The Internal Revenue Service’s (IRS’s) Automated Collection System, which is often called the Automated Collection Service or ACS, is the system used by the IRS to track information about taxpayers, specifically those taxpayers who owe past due taxes. The ACS stores two primary buckets of information about a taxpayer. First is information about follow up that has been performed with a taxpayer who owes delinquent taxes (e.g., phone calls placed to the taxpayer, messages left with the taxpayer, phone calls received from the taxpayer, letters mailed to the taxpayer). Second is information about the taxpayer’s assets and liabilities, which is used in an effort to estimate how much money the taxpayer can afford to pay and how quickly on a balance due.
While an agent of the IRS is involved in any detailed discussions with a taxpayer about their situation and steps they can take to resolve issues related to back taxes due, the ACS drives the next steps in the follow-up process with the taxpayer. This follow up is driven by a series of programmatic steps within the ACS, which have been pre-determined by the IRS based on experience to be most effective at getting an IRS agent in live contact with a taxpayer and in ultimately collecting the amount due.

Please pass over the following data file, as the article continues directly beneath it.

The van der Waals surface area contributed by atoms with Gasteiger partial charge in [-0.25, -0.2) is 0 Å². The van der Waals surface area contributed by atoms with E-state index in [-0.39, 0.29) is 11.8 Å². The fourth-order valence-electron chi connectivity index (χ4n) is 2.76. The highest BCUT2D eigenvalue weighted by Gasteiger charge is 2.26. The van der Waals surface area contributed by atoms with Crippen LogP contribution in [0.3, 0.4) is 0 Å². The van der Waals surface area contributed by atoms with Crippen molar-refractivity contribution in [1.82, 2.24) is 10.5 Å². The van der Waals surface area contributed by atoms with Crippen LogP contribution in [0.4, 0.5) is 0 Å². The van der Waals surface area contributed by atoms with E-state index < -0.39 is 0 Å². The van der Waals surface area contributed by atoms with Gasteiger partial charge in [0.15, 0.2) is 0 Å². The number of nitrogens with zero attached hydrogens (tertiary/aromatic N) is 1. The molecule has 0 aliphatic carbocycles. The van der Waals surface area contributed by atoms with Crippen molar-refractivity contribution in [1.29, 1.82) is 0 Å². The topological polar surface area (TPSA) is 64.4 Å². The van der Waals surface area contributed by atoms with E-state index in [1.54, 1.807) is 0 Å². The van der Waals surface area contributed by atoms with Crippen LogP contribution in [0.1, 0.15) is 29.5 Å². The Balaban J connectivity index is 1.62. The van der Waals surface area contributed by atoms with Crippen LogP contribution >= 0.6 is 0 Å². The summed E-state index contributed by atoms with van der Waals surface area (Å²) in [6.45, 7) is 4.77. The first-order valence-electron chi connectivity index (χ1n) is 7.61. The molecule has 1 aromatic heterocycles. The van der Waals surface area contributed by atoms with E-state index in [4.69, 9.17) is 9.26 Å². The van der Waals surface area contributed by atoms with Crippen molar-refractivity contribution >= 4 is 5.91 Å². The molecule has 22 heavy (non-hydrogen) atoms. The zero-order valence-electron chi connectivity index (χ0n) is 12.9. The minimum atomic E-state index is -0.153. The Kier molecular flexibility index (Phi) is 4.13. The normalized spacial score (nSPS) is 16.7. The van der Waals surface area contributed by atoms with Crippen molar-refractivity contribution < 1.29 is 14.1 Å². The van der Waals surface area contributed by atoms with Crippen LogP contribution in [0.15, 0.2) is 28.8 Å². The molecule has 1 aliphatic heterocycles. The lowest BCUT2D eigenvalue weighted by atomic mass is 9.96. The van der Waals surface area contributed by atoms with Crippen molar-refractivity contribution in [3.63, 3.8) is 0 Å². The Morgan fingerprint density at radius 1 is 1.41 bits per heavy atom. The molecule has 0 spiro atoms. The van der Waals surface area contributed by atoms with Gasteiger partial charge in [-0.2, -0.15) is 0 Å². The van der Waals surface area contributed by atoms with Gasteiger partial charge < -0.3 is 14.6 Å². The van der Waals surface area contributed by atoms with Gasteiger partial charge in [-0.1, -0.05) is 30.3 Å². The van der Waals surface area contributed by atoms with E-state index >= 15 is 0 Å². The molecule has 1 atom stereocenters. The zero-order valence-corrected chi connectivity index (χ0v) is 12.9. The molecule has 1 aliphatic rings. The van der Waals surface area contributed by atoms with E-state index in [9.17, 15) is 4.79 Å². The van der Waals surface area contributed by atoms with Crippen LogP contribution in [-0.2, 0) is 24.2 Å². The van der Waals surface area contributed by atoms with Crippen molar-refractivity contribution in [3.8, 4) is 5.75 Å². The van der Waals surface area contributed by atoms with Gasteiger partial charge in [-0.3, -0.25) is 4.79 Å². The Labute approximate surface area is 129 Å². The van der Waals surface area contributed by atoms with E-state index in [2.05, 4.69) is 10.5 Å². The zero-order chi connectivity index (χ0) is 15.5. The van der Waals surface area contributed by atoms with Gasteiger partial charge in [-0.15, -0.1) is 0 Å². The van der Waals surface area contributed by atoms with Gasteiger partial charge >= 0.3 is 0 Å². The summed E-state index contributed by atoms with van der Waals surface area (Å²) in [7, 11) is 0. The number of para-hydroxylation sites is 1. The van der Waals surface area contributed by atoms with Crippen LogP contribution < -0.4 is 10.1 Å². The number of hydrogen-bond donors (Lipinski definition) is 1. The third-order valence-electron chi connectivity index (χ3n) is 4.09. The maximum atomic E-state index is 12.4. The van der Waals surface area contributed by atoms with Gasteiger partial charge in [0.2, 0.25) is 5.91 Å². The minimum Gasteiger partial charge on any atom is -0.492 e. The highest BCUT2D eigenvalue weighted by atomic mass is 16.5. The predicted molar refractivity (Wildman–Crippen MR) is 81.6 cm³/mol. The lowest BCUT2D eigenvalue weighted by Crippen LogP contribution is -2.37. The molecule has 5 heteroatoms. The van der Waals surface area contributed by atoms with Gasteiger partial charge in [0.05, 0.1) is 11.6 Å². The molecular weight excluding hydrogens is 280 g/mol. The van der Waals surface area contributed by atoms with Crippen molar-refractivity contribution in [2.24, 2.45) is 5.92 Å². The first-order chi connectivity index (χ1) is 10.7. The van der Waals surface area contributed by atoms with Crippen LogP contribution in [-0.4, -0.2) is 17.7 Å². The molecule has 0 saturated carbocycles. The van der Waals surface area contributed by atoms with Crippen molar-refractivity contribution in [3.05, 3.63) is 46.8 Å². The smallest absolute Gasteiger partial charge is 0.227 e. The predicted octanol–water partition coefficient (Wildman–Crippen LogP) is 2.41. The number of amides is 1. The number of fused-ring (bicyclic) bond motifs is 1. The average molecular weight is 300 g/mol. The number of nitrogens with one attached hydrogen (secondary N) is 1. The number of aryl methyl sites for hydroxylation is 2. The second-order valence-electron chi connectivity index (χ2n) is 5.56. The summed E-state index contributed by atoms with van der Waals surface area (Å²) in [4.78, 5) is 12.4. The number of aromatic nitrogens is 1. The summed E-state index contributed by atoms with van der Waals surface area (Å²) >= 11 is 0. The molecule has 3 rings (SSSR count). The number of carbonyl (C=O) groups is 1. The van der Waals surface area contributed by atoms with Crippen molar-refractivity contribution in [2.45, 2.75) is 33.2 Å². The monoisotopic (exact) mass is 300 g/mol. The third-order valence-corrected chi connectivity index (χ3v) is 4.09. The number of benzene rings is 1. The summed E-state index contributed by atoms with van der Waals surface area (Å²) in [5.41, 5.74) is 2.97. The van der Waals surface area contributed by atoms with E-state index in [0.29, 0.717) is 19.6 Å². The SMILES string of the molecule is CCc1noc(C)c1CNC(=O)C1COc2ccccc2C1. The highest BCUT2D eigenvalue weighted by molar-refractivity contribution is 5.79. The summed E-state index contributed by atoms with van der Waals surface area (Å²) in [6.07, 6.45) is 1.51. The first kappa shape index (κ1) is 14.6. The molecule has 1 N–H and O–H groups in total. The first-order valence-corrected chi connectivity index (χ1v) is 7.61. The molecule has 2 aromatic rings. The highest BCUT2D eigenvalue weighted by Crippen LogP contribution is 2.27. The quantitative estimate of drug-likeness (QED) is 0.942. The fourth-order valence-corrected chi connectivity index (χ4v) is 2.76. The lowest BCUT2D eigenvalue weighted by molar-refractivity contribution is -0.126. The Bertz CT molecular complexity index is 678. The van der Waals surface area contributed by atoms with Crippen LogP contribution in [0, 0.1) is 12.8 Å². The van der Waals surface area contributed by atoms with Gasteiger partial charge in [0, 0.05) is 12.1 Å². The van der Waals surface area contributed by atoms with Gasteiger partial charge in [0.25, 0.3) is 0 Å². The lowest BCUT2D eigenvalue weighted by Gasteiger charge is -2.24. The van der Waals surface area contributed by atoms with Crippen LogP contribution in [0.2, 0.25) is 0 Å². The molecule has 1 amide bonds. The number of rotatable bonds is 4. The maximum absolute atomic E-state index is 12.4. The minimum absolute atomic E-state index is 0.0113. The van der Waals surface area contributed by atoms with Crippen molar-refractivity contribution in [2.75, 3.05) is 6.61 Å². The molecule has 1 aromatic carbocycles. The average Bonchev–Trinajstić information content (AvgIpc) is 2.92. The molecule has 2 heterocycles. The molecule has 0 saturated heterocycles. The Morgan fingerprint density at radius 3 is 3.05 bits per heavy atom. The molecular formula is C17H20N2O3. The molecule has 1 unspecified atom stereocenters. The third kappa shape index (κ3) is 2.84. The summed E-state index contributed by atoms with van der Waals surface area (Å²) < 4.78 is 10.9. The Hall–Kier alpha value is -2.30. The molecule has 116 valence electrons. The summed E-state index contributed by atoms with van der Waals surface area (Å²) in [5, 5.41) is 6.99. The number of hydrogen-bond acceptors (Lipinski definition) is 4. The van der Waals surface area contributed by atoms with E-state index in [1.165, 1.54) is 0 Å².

Taxpayers who owe delinquent taxes have likely received notifications—both in writing and via phone calls—from the ACS. If you have not experienced it already, you will likely soon see how thorough the IRS can be at following up with a taxpayer with reminders that they expect payment. If the taxpayer continues to ignore these reminders, the IRS will escalate the process to seek a judgment against the taxpayer that can result in a garnishment of wages earned and a lien on the taxpayer’s residence. However, remember that the IRS’s ultimate goal is to keep you in the tax-paying system. If you are willing to work with them, there is room for them to establish a payment plan or perhaps accept an Offer in Compromise. An Offer in Compromise is when the IRS accepts a lower amount of money from a taxpayer in lieu of full payment of past taxes due.
Should I work with a tax attorney when negotiating with the IRS?
Although the IRS may be willing to accept an Offer in Compromise or establish another type of payment plan with a given taxpayer depending on the taxpayer’s individual situation, the taxpayer’s inability to pay the full amount of tax due must be established in the eyes of the IRS. Establishing this case often takes the knowledge of a professional such as a tax attorney who knows the tax law, the rights the law gives to taxpayers, and has experience in working with the IRS.
If you owe delinquent taxes to the IRS, complete the short evaluation found at http://www.offerincompromiselawyer.com/Tax-Relief.php and a tax attorney will review your situation free of charge. The review is 100% confidential and there is no obligation. If you owe past due taxes, it is not unusual for a tax lawyer to be able to work with the IRS on your behalf to negotiate an Offer in Compromise or other payment plan that reduces your tax burden. Therefore, please seek help today.